Economists don’t know much about epidemiology, but they know quite a bit about the pitfalls of statistics in general and modelling in particular — learned from years of unhappy experience.
Modelling is an inexact science, and is sometimes misused in the policy process. This experience is relevant to the policy response to COVID-19.
Three or four decades ago, smart young economists were building large-scale models to mimic the interactions of the macro-economy. The promise was that if enough detail and data could be incorporated, the model would give an accurate representation of how the real economy worked. The model would tell policymakers what to do.
In practice, these large-scale macro-models never played a central role in policymaking. They were, at most, debating tools in the policy argument.
It’s not just that reality is very complex. After all, weather forecasting has improved spectacularly thanks to large-scale computer modelling. Unlike the physics of weather, the economy is evolving over time and doesn’t obey fixed rules. Consumers and investors aren’t robots, always behaving completely rationally and consistently over time.
Large “black box” models were relegated to the backrooms. Attention shifted to smaller models where the key relationships are transparent and can be understood intuitively, even by non-experts. The models provide just one input into the broader policy debate.
Contrast this with the role that epidemiological modelling has played in the policy response to COVID-19. Whereas politicians are never heard to say that they are closely following the expert advice based on scientific economic modelling, the epidemiology models seem to be driving policy, with the politicians reluctant to add their overlay. Australia went into strong containment when the Imperial College model and the Doherty model foretold an overwhelming of intensive-care facilities. The model said that this could be averted only by the restrictions we still have in place. Now we are looking towards easing, based largely on the virus reproduction rate R (effective reproduction number) being clearly below 1, again based on the latest scientific modelling.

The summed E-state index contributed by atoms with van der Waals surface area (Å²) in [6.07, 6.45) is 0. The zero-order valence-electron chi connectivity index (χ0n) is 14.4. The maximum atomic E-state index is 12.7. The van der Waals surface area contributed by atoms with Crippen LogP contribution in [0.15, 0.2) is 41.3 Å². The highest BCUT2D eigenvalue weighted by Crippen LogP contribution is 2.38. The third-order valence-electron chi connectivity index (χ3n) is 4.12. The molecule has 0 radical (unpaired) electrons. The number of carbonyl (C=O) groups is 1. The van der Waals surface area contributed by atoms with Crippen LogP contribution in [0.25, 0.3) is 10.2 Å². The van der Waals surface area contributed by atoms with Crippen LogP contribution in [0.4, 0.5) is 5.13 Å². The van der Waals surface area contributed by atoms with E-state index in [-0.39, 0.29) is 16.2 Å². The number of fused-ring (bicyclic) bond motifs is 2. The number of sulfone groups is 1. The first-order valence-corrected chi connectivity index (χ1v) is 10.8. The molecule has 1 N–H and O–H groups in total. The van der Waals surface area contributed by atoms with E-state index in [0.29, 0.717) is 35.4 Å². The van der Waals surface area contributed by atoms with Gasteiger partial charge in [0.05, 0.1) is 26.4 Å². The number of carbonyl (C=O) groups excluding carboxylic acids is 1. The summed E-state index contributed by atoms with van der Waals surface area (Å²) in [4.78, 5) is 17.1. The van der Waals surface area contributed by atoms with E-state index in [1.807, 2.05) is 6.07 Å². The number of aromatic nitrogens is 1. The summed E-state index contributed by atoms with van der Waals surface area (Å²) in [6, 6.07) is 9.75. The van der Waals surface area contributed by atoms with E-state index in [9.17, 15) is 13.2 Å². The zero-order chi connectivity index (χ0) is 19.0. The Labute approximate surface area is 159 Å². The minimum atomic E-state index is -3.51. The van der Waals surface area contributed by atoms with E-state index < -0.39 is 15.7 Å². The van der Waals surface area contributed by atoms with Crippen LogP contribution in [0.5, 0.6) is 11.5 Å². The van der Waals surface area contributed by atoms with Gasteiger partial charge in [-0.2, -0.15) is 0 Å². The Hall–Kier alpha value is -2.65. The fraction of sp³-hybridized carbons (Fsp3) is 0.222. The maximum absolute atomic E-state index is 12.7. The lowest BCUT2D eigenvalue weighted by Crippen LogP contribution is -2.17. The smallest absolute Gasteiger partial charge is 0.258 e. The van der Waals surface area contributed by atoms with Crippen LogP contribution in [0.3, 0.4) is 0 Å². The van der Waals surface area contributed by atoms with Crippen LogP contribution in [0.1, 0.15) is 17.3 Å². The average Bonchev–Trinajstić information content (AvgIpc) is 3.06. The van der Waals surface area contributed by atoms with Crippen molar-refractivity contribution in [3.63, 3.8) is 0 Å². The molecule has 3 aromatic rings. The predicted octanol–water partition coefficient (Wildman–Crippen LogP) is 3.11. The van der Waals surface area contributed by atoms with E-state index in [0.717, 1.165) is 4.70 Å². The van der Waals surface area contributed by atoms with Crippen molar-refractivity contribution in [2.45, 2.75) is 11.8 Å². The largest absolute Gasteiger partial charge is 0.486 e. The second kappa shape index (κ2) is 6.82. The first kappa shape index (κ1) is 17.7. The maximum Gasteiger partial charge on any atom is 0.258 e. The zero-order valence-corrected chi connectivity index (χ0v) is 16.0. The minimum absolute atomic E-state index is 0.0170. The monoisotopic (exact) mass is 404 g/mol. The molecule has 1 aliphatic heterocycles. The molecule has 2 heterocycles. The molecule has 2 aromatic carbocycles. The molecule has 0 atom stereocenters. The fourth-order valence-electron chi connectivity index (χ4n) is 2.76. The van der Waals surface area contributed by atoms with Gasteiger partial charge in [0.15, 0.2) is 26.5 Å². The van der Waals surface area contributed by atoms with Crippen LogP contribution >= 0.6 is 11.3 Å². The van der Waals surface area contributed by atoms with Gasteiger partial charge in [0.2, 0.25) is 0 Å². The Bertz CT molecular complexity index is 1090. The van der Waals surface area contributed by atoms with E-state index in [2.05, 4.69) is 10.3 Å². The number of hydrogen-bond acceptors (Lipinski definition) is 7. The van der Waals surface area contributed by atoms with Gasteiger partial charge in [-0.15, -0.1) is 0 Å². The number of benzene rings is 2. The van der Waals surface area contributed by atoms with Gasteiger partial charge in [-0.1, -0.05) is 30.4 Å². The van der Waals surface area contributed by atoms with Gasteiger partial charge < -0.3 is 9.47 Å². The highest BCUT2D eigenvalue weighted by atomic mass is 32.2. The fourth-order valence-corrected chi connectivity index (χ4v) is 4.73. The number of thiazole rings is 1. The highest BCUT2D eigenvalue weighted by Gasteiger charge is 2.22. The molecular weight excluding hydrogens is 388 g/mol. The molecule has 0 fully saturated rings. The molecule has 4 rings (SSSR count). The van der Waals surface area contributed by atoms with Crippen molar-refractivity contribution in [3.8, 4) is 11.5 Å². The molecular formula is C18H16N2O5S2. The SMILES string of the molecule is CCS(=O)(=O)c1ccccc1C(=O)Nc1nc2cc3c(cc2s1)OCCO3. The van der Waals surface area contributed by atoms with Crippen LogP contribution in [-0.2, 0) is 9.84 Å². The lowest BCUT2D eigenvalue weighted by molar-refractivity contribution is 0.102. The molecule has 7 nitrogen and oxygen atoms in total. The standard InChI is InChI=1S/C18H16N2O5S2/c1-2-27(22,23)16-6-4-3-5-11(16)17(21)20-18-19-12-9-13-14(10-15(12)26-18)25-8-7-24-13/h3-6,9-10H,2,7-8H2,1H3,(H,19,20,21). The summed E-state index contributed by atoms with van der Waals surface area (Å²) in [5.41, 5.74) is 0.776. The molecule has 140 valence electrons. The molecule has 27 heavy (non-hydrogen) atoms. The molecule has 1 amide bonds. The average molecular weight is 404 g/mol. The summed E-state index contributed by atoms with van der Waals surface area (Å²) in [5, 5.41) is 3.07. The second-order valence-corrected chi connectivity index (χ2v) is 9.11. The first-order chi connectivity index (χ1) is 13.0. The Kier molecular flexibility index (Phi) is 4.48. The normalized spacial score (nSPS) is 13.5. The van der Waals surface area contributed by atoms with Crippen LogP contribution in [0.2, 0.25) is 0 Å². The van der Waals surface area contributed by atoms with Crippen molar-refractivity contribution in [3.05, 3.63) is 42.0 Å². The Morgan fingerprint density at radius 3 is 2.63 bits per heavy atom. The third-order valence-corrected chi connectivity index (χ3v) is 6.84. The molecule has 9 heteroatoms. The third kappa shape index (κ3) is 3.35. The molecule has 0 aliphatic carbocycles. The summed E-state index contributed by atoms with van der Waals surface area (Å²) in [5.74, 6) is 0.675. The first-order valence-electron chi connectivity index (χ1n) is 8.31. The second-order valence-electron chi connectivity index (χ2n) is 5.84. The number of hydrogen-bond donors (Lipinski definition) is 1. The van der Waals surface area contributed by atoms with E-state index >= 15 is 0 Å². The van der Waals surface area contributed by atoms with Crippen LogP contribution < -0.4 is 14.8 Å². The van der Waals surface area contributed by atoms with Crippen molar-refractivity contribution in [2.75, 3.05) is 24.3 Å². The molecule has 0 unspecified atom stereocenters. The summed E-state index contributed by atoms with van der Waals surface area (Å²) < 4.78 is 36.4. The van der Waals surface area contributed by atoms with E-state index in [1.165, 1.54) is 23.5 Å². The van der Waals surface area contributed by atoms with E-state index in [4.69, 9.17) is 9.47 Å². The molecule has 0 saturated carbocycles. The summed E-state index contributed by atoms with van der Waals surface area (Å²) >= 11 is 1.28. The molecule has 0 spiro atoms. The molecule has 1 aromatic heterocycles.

These models, however, have many of the same weaknesses as economic models, with the same temptations to use models as a debating tool to support a favoured argument.
As with economic modellers, epidemiologists can’t re-run a real-life episode multiple times to get a sound estimate of the parameters that determine how a disease develops or how the hospital system copes. The science of the disease may be less changeable than economic behaviour, but the critical value of the reproduction rate R will depend on how the public behaves in response to the containment measures, and their own evolving perceptions of the risks.
The critical issue now is how R will change in response to eased restrictions: in this, there is little statistical guidance. The apparently low community transmission value of R, even before the restrictions were tightened in the second half of March, might suggest that R will still be below the critical value of 1, even with all restrictions lifted except border controls. But this figure is based on a tiny sample.
In short, epidemiology models and economic models are both subject to the same “radical uncertainty” that Mervyn King and John Kay describe in their recent book, where the mathematical probabilities are unknown, the input data are uncertain and the behavioural relationships are unstable. How will R behave as the restrictions are lifted? This depends mainly on how people behave, and the honest answer is “no one knows”. It depends on trial and error, not a model.
What are the lessons here? Use small models that focus on a few critical parameters, and run multiple simulations to test how sensitive the results are to changing parameters. These simulations should be intuitive enough so that the non-expert policymakers can make their own judgments about the validity of the parameters, and add their political overlay.
Why not make this decision process more transparent, with all its uncertainties and competing views? Openness fosters trust. Earlier publication of the initial Doherty modelling, with its dramatic mortality predictions, could have drawn out how dependent these predictions were on the assumed parameter values.
Australia seems to be on a good path, especially compared with overseas experience, thanks largely to strong and timely epidemiology advice. This kind of success will leave the policymakers and their expert advisers open to the usual criticism of successful pre-emptive policies: the critics assert afterwards that the measures were too restrictive, even unnecessary. If the public feel informed during the decision process and can understand its logic, with all the uncertainties, they will more readily accept that it was better to err on the side of caution than to follow the early insouciance of Italy, Spain, the UK, Sweden and the US.
R is now well below 1; the number of new cases is tiny; and the low rate of positive testing, focused as it is on the most likely cases, strongly suggests that there is an even lower rate in the community at large. If effective eradication is achieved and maintained, Australia can quickly get back to a semblance of normality — probably with border controls, limits on crowds and elderly isolation with particular attention to aged care. Delay imposes a huge cost on the economy. We should start this easing process now.
Stephen Grenville is a non-resident fellow at the Lowy Institute and former deputy governor at the Reserve Bank